We’ve been working in the round up to this point in the KAL. Now we’ll be working back and forth on the back separately. This will allow us to shape the armholes for a great fit.
Measuring the Body
You’ll begin this part when your top measures 15″ from the cast on edge (so 5″ of ribbing and 10″ of stockinette.) For an accurate measurement, lay your piece of a flat surface. Don’t stretch or pull on it to make it longer! Then use a tape measure to check your length.
I like to make sure I’m measuring in a straight line by lining up the tape measure even with a column of stitches.
Separating the Front and Back
The pattern now instructs you to put the last (number according to size) stitches you worked on hold for the back. You can use a stitch holder, or a tapestry needle and scrap yarn for this. If using scrap yarn, a smooth yarn in a highly contrasting color will make it easier when you return these stitches to the needle to work the back.
Remove the beginning of round marker, and slip stitches from the right needle onto your stitch holder or scrap yarn.
Danielle has a great video demonstrating this technique on YouTube. She’s using a Clover Stitch Holder that you can purchase by contacting the shop. If you’re using scrap yarn, I recommend tying the two ends in a knot so that they don’t slide out as you’re working.
This is a great time to double check that you have the correct number of stitches on the front and back. Your front and back totals should match.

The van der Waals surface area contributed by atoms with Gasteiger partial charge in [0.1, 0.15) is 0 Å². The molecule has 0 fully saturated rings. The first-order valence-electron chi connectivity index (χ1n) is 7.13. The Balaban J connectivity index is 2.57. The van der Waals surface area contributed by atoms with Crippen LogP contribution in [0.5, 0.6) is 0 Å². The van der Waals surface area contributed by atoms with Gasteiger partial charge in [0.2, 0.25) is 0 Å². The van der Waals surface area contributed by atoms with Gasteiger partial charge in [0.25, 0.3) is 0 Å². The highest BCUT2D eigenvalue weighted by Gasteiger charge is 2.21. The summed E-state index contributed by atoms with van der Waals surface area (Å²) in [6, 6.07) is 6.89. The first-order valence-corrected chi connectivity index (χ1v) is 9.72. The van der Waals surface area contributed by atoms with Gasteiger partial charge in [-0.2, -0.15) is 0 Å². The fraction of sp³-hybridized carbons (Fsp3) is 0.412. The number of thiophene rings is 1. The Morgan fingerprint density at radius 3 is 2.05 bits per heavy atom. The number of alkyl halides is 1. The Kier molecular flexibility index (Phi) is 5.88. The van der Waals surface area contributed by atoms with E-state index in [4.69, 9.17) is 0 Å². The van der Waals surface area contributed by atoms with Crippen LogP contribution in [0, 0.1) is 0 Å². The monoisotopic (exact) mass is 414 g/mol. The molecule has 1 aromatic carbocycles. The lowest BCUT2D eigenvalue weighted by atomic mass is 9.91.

Shaping the Armholes
The working yarn is coming from your first stitch on the holder. Now you’re going to bind off the number of stitches for your size in the pattern. When binding off stitches, you count the number of times you pass a stitch over and off the needle. You’ll be left with one stitch on your right needle. Remember – we’re now knitting flat, so you’ll be knitting on the right side (RS) and purling on the wrong side (WS.)
You’ll bind off these stitches at the beginning of two rows – so once on the RS and once on the WS.
Now you’re back on the RS and ready to start the shaping rounds. You’ll be decreasing at each edge on the RS rows.
At the beginning of the row, you knit one and then decrease using a Knit Two Together Through the Back Loop (K2tog tbl) Despite its long name, it’s worked just like it sounds. Insert your right needle into the back of the next two stitches on the left needle, and then knit them together.
At the end of the row, you’ll be doing a simple Knit Tow Together (K2tog), then a K1. This creates a clean edge for the armholes later. Slide your right needle into the second then first stitch on the left needle as if to knit, and pull your yarn through both loops.
Each time on the WS, simply purl across.
These decreases create a slope curving up to the shoulders of the garment.
You’ll do these decreases five more times (for a total of six times, or 12 rows.) The final stitch count is listed in the pattern.
Now you get to simply knit and purl across until you reach the armhole measurement indicated in the pattern.
Measuring the Armholes
Since the armhole is creating a slope, when it comes time to measure, I like to put a piece of paper, or anything else with a straight edge, to help get an accurate measurement from the start of the armhole to the top of the knitting.
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